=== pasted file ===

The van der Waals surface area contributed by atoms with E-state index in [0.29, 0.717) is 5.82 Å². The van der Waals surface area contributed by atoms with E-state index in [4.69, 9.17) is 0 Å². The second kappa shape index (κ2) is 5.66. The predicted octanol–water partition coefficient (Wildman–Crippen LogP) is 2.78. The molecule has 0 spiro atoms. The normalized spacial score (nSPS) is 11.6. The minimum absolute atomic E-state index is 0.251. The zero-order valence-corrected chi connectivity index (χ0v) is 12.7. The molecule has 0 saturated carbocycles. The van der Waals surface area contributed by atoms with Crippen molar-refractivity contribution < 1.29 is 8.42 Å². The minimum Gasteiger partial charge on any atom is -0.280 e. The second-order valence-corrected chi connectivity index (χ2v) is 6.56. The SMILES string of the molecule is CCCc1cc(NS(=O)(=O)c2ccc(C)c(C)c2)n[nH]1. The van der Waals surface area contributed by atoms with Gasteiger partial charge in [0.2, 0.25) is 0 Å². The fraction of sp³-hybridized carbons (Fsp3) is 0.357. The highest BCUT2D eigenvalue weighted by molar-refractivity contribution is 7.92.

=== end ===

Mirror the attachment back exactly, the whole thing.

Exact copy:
The van der Waals surface area contributed by atoms with E-state index in [0.29, 0.717) is 5.82 Å². The van der Waals surface area contributed by atoms with E-state index in [4.69, 9.17) is 0 Å². The second kappa shape index (κ2) is 5.66. The predicted octanol–water partition coefficient (Wildman–Crippen LogP) is 2.78. The molecule has 0 spiro atoms. The normalized spacial score (nSPS) is 11.6. The minimum absolute atomic E-state index is 0.251. The zero-order valence-corrected chi connectivity index (χ0v) is 12.7. The molecule has 0 saturated carbocycles. The van der Waals surface area contributed by atoms with Crippen molar-refractivity contribution < 1.29 is 8.42 Å². The minimum Gasteiger partial charge on any atom is -0.280 e. The second-order valence-corrected chi connectivity index (χ2v) is 6.56. The SMILES string of the molecule is CCCc1cc(NS(=O)(=O)c2ccc(C)c(C)c2)n[nH]1. The van der Waals surface area contributed by atoms with Gasteiger partial charge in [0.2, 0.25) is 0 Å². The fraction of sp³-hybridized carbons (Fsp3) is 0.357. The highest BCUT2D eigenvalue weighted by molar-refractivity contribution is 7.92.